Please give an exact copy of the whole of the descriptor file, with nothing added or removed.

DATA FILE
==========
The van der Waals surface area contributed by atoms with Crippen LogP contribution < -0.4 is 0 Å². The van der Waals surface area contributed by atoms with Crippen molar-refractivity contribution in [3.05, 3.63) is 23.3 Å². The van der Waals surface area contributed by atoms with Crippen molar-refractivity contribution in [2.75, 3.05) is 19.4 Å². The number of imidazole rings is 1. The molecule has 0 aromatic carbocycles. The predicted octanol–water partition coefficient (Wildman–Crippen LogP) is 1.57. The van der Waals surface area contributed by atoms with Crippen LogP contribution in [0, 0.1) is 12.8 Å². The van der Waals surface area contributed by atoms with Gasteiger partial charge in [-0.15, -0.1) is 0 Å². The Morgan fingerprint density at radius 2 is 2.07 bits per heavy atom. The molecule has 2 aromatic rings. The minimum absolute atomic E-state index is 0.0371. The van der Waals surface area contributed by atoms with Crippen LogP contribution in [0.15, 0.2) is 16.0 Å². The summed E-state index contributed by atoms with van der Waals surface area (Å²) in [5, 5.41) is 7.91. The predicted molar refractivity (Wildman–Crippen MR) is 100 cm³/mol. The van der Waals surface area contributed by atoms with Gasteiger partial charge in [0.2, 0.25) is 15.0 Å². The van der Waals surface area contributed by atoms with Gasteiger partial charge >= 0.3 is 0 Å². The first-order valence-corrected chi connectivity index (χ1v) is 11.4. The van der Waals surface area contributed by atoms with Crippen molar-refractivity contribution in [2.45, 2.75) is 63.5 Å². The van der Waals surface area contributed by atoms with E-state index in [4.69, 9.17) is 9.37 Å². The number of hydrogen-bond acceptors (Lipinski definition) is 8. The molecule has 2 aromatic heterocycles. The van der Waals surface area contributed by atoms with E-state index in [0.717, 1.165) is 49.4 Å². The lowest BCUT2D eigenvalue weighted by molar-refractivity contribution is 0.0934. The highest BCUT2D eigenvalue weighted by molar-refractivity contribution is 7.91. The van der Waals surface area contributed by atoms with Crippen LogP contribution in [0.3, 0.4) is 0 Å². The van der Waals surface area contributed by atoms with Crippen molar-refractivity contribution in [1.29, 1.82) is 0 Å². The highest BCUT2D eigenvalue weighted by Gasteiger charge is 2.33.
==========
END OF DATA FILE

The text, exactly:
The van der Waals surface area contributed by atoms with Crippen LogP contribution < -0.4 is 0 Å². The van der Waals surface area contributed by atoms with Crippen molar-refractivity contribution in [3.05, 3.63) is 23.3 Å². The van der Waals surface area contributed by atoms with Crippen molar-refractivity contribution in [2.75, 3.05) is 19.4 Å². The number of imidazole rings is 1. The molecule has 0 aromatic carbocycles. The predicted octanol–water partition coefficient (Wildman–Crippen LogP) is 1.57. The van der Waals surface area contributed by atoms with Crippen LogP contribution in [0, 0.1) is 12.8 Å². The van der Waals surface area contributed by atoms with Gasteiger partial charge in [-0.15, -0.1) is 0 Å². The Morgan fingerprint density at radius 2 is 2.07 bits per heavy atom. The molecule has 2 aromatic rings. The minimum absolute atomic E-state index is 0.0371. The van der Waals surface area contributed by atoms with Crippen LogP contribution in [0.15, 0.2) is 16.0 Å². The summed E-state index contributed by atoms with van der Waals surface area (Å²) in [5, 5.41) is 7.91. The predicted molar refractivity (Wildman–Crippen MR) is 100 cm³/mol. The van der Waals surface area contributed by atoms with Gasteiger partial charge in [0.2, 0.25) is 15.0 Å². The van der Waals surface area contributed by atoms with Gasteiger partial charge >= 0.3 is 0 Å². The first-order valence-corrected chi connectivity index (χ1v) is 11.4. The van der Waals surface area contributed by atoms with Crippen molar-refractivity contribution in [2.45, 2.75) is 63.5 Å². The van der Waals surface area contributed by atoms with E-state index in [4.69, 9.17) is 9.37 Å². The number of hydrogen-bond acceptors (Lipinski definition) is 8. The molecule has 2 aromatic heterocycles. The van der Waals surface area contributed by atoms with E-state index in [0.717, 1.165) is 49.4 Å². The lowest BCUT2D eigenvalue weighted by molar-refractivity contribution is 0.0934. The highest BCUT2D eigenvalue weighted by molar-refractivity contribution is 7.91. The van der Waals surface area contributed by atoms with Crippen LogP contribution in [0.3, 0.4) is 0 Å². The van der Waals surface area contributed by atoms with Crippen molar-refractivity contribution in [1.29, 1.82) is 0 Å². The highest BCUT2D eigenvalue weighted by Gasteiger charge is 2.33.